My thoughts on response
Response i) is valid and useful. Although response ii) seems to be largely true, it is a bit misleading because if we wholeheartedly going to accept this argument than we must be against groups like Trocaire and Concern holding campaigns against 'modern-day slavery'. Understanding the distinction between bonded labour and chattel slavery is useful but I would argue that the word slavery has always been a synonym of bonded labour. Response iii) is not valid. There are many examples of chattel slavery and some chattel slavery was pretty comfortable. Chattel slavery was commonplace in Classical Rome but we know in some situations in Rome slaves received excellent treatment and even became very wealthy but no one makes that argument here. Likewise in the post Columbian Americas, indigenous Americans received poor treatment by invading colonialists and we often call it slavery but legally they were more akin to European peasants than chattel slaves. However it is not too often you hear of the 'Indian slave myth' like you the idea of an 'Irish slave myth'. I feel that the fact that the idea that there is an 'Irish slave myth' has gone viral is really contemporary US anxieties than disparate socioeconomic outcomes.
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23-02-2021, 22:53   #141
Mick Tator
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There seems to be several propositions:.......My thoughts on propositions..............
Whatever about your thoughts, you seem to have ignored the definition of slavery and the difference between it and indentured service. Consider for example the difference between ‘indentured service’ in the Colonies and the ‘rules of apprenticeship’ that lasted in Ireland up to the late 1800’s. Or look at the rules of employment for domestic and farmhand staff in Ireland during the same era. Indentured servants had more rights than many peasants in France (up to the Revolution) and Serfs in Russia (up to the mid-1800’s)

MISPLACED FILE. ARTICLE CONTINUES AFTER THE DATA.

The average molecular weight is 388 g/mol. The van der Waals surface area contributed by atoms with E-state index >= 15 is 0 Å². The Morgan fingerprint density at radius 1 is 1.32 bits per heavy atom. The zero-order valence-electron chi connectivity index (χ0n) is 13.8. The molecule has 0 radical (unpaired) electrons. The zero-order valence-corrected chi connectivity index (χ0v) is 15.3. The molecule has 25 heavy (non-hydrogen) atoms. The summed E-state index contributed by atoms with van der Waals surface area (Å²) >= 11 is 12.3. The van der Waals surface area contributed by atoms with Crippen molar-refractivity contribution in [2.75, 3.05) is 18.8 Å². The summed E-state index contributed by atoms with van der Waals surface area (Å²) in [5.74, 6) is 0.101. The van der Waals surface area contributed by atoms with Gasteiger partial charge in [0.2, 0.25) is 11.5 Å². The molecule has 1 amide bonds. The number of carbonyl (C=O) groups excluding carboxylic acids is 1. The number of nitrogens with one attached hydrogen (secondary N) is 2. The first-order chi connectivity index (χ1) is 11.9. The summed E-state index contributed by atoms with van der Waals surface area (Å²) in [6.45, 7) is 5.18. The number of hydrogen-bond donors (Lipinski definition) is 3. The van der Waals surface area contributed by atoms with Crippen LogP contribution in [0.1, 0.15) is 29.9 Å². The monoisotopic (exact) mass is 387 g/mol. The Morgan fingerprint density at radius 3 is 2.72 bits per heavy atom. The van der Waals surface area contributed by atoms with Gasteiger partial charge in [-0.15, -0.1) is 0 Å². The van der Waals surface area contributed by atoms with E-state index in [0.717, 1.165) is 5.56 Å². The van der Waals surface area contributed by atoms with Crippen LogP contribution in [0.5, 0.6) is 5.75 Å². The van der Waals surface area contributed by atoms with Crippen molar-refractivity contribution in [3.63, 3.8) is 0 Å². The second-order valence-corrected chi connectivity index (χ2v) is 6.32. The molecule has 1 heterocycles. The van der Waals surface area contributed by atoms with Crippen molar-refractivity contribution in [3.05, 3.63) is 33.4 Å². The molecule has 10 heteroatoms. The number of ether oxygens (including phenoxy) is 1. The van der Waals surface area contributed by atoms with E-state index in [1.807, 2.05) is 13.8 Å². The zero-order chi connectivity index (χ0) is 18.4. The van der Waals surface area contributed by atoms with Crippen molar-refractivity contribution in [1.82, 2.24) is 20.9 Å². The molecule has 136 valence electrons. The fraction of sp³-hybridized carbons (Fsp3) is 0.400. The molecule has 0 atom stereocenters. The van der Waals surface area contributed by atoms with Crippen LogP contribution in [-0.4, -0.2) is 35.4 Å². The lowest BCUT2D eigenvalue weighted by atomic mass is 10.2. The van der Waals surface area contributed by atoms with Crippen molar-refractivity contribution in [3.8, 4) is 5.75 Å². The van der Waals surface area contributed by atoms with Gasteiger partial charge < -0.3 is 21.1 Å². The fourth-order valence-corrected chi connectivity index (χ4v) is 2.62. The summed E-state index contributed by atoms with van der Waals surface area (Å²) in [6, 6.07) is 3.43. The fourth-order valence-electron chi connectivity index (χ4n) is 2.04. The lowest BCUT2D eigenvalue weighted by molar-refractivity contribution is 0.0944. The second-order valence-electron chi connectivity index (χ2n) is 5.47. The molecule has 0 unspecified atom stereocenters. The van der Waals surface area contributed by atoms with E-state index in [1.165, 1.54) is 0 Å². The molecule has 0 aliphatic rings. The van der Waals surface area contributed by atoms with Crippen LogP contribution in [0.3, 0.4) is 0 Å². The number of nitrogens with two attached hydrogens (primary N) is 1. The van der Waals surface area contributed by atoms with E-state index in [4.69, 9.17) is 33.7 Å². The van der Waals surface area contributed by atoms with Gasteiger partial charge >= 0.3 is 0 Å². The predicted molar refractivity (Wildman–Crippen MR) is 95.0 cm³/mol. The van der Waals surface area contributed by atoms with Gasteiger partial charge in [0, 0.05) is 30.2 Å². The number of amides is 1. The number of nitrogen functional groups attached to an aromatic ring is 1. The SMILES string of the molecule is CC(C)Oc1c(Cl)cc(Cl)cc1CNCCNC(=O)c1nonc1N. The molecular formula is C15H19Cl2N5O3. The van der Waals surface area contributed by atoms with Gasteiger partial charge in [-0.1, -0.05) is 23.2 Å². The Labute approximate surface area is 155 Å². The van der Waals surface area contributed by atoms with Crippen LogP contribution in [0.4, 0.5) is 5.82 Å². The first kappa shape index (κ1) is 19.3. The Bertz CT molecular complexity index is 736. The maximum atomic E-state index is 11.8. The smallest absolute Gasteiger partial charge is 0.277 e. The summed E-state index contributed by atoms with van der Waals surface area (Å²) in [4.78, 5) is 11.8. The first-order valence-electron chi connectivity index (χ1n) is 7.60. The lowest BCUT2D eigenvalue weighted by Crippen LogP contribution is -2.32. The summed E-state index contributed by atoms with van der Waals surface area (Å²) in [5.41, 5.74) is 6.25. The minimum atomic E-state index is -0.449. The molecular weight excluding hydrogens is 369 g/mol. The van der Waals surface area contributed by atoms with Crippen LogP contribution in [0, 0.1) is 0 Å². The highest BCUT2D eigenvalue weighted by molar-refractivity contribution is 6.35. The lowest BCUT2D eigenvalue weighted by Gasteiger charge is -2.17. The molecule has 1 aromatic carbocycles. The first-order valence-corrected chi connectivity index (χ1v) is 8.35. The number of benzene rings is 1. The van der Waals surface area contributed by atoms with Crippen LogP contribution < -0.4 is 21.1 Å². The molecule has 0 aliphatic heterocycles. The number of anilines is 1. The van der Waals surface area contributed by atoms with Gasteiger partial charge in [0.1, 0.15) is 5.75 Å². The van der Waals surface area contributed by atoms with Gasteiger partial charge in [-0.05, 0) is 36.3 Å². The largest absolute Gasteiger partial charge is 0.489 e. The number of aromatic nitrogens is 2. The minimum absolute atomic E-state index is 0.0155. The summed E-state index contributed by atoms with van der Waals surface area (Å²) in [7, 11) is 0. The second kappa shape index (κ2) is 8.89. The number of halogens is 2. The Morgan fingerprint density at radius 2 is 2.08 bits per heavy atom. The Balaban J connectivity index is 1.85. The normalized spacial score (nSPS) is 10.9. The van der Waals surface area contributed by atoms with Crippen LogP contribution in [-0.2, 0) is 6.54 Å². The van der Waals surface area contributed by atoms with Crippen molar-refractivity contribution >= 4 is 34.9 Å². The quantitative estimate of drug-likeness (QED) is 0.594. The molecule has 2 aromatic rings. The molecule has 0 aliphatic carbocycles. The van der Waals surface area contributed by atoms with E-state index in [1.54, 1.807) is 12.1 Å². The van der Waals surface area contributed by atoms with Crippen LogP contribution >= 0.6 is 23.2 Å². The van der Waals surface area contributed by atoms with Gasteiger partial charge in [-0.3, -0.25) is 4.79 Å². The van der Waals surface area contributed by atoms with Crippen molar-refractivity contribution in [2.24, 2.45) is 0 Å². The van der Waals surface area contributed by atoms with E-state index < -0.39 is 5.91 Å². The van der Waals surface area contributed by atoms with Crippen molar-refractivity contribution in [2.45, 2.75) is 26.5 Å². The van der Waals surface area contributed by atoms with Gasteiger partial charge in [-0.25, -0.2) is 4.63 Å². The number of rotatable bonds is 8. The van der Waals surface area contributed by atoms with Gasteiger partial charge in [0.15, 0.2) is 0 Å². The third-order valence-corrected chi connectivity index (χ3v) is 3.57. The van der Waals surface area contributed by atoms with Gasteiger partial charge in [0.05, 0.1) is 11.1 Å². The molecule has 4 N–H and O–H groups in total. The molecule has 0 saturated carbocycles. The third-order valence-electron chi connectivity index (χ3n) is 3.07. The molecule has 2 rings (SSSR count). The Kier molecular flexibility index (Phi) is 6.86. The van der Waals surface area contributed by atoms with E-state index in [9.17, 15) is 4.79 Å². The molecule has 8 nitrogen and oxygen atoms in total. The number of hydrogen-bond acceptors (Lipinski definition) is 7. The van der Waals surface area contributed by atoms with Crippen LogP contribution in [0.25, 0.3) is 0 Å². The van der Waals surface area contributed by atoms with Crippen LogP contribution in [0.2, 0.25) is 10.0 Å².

In the early 1700’s Fr. Cornelius Nary (notoriously contoversial) put the number of Irish people transported to the Caribbean as 10-15,000 and used the term ‘slavery’. Later the United Irishmen, to drum up Nationalistic fervor, repeated the term ‘slavery’ and increased the number to ‘tens of thousands’. By 1900 Thomas Addis Emmett, in ‘having a go’ at the Brits, had the number up to 100,000. James Connolly in c1915 then increased the number to more than 100,000 ‘men women and children were sold into slavery’.
There is no doubt that Irish people were shipped out after the Cromwellian wars but it was as indentured servants, in low numbers and mainly orphaned children, particularly from the West Coast. Most of the claims circulating today are unhistorical.
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Yesterday, 09:29   #142
Yellow_Fern
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Whatever about your thoughts, you seem to have ignored the definition of slavery and the difference between it and indentured service. Consider for example the difference between ‘indentured service’ in the Colonies and the ‘rules of apprenticeship’ that lasted in Ireland up to the late 1800’s. Or look at the rules of employment for domestic and farmhand staff in Ireland during the same era. Indentured servants had more rights than many peasants in France (up to the Revolution) and Serfs in Russia (up to the mid-1800’s)
In the early 1700’s Fr. Cornelius Nary (notoriously contoversial) put the number of Irish people transported to the Caribbean as 10-15,000 and used the term ‘slavery’. Later the United Irishmen, to drum up Nationalistic fervor, repeated the term ‘slavery’ and increased the number to ‘tens of thousands’. By 1900 Thomas Addis Emmett, in ‘having a go’ at the Brits, had the number up to 100,000. James Connolly in c1915 then increased the number to more than 100,000 ‘men women and children were sold into slavery’.
There is no doubt that Irish people were shipped out after the Cromwellian wars but it was as indentured servants, in low numbers and mainly orphaned children, particularly from the West Coast. Most of the claims circulating today are unhistorical.
The point I was making no one makes this point when talking about Native Americans unfree labour or modern day bonded labour which both are not chattel slavery.